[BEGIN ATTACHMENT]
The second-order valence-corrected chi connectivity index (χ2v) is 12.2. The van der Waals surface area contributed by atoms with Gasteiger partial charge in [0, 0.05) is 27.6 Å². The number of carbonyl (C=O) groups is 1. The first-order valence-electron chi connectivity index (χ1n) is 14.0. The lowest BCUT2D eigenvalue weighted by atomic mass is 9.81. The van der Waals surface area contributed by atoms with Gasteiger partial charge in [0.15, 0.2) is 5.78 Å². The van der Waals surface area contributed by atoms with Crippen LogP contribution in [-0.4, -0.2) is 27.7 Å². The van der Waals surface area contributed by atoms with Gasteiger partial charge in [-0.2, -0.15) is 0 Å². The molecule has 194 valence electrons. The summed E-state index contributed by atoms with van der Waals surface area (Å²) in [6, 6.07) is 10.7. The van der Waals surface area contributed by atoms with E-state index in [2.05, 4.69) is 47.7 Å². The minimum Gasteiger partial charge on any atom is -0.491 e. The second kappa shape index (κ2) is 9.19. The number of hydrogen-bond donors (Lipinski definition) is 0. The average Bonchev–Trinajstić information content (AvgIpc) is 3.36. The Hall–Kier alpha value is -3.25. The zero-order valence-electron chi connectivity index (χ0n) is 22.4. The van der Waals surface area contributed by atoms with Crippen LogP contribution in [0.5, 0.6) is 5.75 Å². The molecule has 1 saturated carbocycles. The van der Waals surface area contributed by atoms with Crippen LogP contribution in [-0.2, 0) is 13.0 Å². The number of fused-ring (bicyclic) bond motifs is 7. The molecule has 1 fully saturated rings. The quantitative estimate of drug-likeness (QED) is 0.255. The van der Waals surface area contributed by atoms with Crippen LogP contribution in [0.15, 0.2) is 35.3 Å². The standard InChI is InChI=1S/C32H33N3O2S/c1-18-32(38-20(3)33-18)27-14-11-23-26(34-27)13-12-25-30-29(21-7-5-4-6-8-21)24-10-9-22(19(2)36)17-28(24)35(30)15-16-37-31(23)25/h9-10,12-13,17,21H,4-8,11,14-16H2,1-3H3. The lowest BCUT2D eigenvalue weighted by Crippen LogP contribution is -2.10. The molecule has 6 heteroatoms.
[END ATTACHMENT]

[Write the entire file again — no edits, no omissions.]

The second-order valence-corrected chi connectivity index (χ2v) is 12.2. The van der Waals surface area contributed by atoms with Gasteiger partial charge in [0, 0.05) is 27.6 Å². The number of carbonyl (C=O) groups is 1. The first-order valence-electron chi connectivity index (χ1n) is 14.0. The lowest BCUT2D eigenvalue weighted by atomic mass is 9.81. The van der Waals surface area contributed by atoms with Gasteiger partial charge in [0.15, 0.2) is 5.78 Å². The van der Waals surface area contributed by atoms with Crippen LogP contribution in [-0.4, -0.2) is 27.7 Å². The van der Waals surface area contributed by atoms with Gasteiger partial charge in [-0.2, -0.15) is 0 Å². The molecule has 194 valence electrons. The summed E-state index contributed by atoms with van der Waals surface area (Å²) in [6, 6.07) is 10.7. The van der Waals surface area contributed by atoms with E-state index in [2.05, 4.69) is 47.7 Å². The minimum Gasteiger partial charge on any atom is -0.491 e. The second kappa shape index (κ2) is 9.19. The number of hydrogen-bond donors (Lipinski definition) is 0. The average Bonchev–Trinajstić information content (AvgIpc) is 3.36. The Hall–Kier alpha value is -3.25. The zero-order valence-electron chi connectivity index (χ0n) is 22.4. The van der Waals surface area contributed by atoms with Crippen LogP contribution in [0.5, 0.6) is 5.75 Å². The molecule has 1 saturated carbocycles. The van der Waals surface area contributed by atoms with Crippen LogP contribution in [-0.2, 0) is 13.0 Å². The number of fused-ring (bicyclic) bond motifs is 7. The molecule has 1 fully saturated rings. The quantitative estimate of drug-likeness (QED) is 0.255. The van der Waals surface area contributed by atoms with Crippen LogP contribution in [0.15, 0.2) is 35.3 Å². The standard InChI is InChI=1S/C32H33N3O2S/c1-18-32(38-20(3)33-18)27-14-11-23-26(34-27)13-12-25-30-29(21-7-5-4-6-8-21)24-10-9-22(19(2)36)17-28(24)35(30)15-16-37-31(23)25/h9-10,12-13,17,21H,4-8,11,14-16H2,1-3H3. The lowest BCUT2D eigenvalue weighted by Crippen LogP contribution is -2.10. The molecule has 6 heteroatoms.